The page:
Journal of Intercultural Communication, issue 10, December 2005

Sabine Wilhelm

Covering the war in Iraq: Frame choices in American and German national newspapers


Coverage during conflicts with threatening potential put a pressing note on accurate information about and interpretation of events. When delivering news worldwide, national spotlights as well as cross-cultural notions are set to create unique themes of interest. Those frames - offered by mass media - are vital organizing concepts to establish public agendas. The ambiguously perceived warfare on Iraq was chosen to identify differences in American and German newspaper reports. Using a quantitative content analysis, following focuses could be examined: (a) The basal organization of war-related frames in articles, and furthermore (b) formal and linguistic disparities. Results of the pilot study show that only slight variances emerge in formal characteristics (format, images). However, the linguistic analysis of frame choices (variety, war motives, evaluation of political leaders and usage of stereotyped terms) revealed to be an expandable indicator for intercultural and intra-national discrepancies.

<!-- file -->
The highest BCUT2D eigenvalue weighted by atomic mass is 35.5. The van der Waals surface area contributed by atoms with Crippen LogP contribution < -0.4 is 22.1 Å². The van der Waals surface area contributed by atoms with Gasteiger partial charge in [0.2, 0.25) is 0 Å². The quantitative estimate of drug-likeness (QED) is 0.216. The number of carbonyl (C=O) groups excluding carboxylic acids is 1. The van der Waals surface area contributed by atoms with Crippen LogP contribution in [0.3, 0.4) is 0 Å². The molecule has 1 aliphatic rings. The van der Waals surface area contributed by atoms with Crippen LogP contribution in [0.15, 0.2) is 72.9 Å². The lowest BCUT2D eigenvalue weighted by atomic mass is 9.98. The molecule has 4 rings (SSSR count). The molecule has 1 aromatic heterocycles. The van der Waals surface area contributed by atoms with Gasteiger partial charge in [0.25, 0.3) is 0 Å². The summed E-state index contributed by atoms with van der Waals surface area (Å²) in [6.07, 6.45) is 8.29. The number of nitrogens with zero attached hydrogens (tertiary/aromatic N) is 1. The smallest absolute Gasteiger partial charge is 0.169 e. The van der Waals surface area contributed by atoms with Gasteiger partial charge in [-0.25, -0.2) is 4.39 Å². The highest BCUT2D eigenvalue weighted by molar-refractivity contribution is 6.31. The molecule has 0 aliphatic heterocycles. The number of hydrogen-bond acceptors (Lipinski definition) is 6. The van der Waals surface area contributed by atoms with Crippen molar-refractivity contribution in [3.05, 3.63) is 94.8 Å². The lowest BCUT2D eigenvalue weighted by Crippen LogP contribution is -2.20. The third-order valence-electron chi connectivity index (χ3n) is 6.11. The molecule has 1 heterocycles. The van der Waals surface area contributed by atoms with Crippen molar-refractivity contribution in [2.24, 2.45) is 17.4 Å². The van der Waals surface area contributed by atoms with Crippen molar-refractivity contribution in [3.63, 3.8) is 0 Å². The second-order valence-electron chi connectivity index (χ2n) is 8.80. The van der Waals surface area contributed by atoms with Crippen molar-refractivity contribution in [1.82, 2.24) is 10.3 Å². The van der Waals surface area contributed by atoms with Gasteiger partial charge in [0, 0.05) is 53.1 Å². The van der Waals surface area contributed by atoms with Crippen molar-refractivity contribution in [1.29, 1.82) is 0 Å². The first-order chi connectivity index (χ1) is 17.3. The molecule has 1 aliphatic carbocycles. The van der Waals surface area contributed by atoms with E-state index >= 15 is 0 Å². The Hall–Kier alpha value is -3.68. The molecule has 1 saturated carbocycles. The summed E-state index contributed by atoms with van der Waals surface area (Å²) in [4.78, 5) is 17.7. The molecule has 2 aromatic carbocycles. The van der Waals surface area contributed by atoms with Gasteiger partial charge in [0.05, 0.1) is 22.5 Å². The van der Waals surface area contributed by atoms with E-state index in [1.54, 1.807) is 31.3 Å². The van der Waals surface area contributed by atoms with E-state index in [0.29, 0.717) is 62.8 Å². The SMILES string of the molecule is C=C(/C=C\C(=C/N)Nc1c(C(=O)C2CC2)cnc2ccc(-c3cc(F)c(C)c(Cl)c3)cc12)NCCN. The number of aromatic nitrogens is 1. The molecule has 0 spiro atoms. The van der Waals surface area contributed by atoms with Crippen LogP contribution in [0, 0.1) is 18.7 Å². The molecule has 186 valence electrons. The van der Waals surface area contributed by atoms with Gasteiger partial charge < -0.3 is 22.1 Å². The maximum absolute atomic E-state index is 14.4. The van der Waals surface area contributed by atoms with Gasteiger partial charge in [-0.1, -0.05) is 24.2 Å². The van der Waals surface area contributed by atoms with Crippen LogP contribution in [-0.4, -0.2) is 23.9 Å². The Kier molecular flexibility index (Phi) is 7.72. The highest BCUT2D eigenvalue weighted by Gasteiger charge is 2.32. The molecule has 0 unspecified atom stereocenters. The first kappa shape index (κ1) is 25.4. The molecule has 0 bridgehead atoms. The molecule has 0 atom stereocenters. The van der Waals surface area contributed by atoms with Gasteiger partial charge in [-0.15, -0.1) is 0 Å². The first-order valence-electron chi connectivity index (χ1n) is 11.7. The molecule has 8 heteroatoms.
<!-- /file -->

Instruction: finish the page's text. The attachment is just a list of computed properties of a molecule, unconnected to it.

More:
Key words: International war coverage, Iraq War, media frames, media bias, formal and linguistic presentation of news, cultural differences in news language

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